Since this whole eczema thing with BabyK, I have been really thinking of dmoms and ddads. Granted, with him, all I have to do is eliminate some foods from my diet and coat him down with cream and a steroid on the bad spots twice per day. Heck, he could even grow out of this by the time heâ€™s two years old, though the possibility is only like, 19.-something percent.
I mean, it was overwhelming to me at first to know that BabyKâ€™s skin couldnâ€™t get dry and that he was itchy all the time when he was broken out. His symptoms can be helped and, if the triggers are found, outbreaks can be few and far between (weâ€™re working on finding the triggers). But with new d-moms and d-dads, itâ€™s a whole different story! D-moms and d-dads are thrown into a whole new world of shots, glucose meters, pumps, pens, strips, tabsâ€¦ the list can go on! Not to mention, when theyâ€™re diagnosed, they have it. Thereâ€™s (currently) no percentage possibility that theyâ€™ll outgrow it (and if there is, I was not in that percentageâ€¦ nor have any of my d-friends). I mean, thatâ€™s it â€“ no support group info given, no hope other than the ole â€œa-cure-is-coming-in-the-next-5-yearsâ€ crap (but hopefully weâ€™ll have the low-glucose suspend technology by then!!!), just a bunch of papers, rx for insulin, and other said accoutrements to help manage their kidâ€™s diabetes.
I guess Iâ€™ve always seen things from the inside looking out. Just like right now. My bg is 311 (high before breakfast, and breakfast made it that much higher! So frustrating!), but you really from the outside canâ€™t tell. I can tell on the inside because I feel tired, dizzy, and just plain yucky. Parents must feel absolutely bat-fit crazy at times because they donâ€™t know what their kidâ€™s blood sugar is doing! Are they high or just tired? Is he/she coming down with a cold? And the LOWS! OMGosh! Itâ€™s no wonder these parents are like white-on-rice when it comes to their kidâ€™s diabetes care. They donâ€™t know how the kids are feeling and how diabetes affects them, they just know that their baby (no matter how old) is fighting to live with this disease, and itâ€™s their responsibility to keep them as healthy as possibleâ€¦ even if this means listening to them scream through shots or finger pricks, or coaxing them to chug down water when they have ketones, or eat something when they are low even though they are animate in refusing it.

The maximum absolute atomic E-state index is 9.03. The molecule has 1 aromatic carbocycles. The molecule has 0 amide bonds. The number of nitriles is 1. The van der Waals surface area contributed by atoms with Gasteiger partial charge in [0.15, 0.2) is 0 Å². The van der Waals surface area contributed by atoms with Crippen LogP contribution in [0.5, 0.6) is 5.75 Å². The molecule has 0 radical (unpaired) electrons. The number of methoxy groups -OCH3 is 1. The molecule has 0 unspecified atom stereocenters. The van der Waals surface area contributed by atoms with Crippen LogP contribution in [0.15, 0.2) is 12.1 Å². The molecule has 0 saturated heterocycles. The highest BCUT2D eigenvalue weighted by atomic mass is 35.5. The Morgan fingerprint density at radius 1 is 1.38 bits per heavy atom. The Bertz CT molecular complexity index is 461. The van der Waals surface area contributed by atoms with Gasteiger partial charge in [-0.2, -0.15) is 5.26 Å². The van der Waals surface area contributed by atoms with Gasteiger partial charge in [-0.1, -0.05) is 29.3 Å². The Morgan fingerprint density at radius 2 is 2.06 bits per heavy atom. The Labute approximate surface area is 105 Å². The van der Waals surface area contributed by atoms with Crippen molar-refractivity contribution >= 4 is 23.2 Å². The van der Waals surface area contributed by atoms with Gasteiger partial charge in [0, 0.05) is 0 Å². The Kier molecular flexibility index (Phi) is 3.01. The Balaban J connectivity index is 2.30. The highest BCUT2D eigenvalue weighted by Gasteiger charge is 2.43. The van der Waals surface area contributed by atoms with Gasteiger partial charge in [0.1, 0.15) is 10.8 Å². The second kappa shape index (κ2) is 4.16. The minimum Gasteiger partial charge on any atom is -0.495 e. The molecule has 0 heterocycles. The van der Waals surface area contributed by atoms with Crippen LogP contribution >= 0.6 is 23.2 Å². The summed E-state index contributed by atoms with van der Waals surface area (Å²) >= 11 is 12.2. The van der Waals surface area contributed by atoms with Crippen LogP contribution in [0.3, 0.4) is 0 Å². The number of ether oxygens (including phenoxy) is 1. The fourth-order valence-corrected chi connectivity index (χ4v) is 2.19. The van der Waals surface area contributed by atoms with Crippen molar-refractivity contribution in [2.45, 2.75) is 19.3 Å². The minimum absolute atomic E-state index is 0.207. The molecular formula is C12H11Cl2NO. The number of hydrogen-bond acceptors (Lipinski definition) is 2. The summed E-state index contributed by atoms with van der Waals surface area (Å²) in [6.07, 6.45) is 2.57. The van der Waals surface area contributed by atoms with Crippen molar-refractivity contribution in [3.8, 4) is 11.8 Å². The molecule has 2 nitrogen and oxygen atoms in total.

Now, granted, yes I do sort of have it easy right now with BabyK. But what do if he doesnâ€™t grow out of this allergy/eczema and he turns out to be allergic to diary and eggs even throughout childhood? (Which Iâ€™m beginning to think itâ€™s eggs. Havenâ€™t had eggs in two weeks and heâ€™s starting to clear up!) What do I do if he goes to school and someone gives him food that has said allergen in it and he breaks out, Heaven forbid it exacerbate into a respiratory allergy as well and he have an asthma attack (very likely since his dad has asthma)? I know Iâ€™m probably going overboard â€“ really overboard. The kid is 3 months old and Iâ€™m flashing forward years into his life, panicking over something that hasnâ€™t even happened yet.
I guess I need to learn that there are a lot of â€œwhat-ifâ€s in life, diabetes or eczema included, and I need to just take things as they come. I canâ€™t do anything about what may or may not happen in the future for him, I can only do what I can for him today as he is.
D-moms and D-dads who I know from Twitter, Facebook, and TuD, you guys rock. Because of all of this, I have a different, deeper, new appreciation for you guys. I seriously wish there were some sort of diabetes boot-camp that newly diagnosed kids and parents of said kids could attend when a diagnosis was given. Like, maybe a week long camp, just like diabetes camp, but more one-on-one. Granted, this would cost an arm and a leg Iâ€™m sure, but can you imagine? In my mind, it would give better insight to what diabetes is, and maybe even help get the kidâ€™s insulin’s adjusted quicker to what they need. Something similar to what was done when I was little â€“ I stayed in the hospital for a week or so. I hear they donâ€™t do that nowâ€¦ just diagnose you and send you home with instructions. It wouldnâ€™t even have to been an all day thing. Like, maybe a two-hour meeting each night for a week to discuss things with a nurse practitioner or doctor. And if could be available for newbies as well as if things were going out of hand again later on, like during growth-spurt times.
I donâ€™t know â€“ itâ€™s just an idea. All I really know is that no matter how serious/easy/hard it may be to manage, finding out your kid has a chronic illness sucks.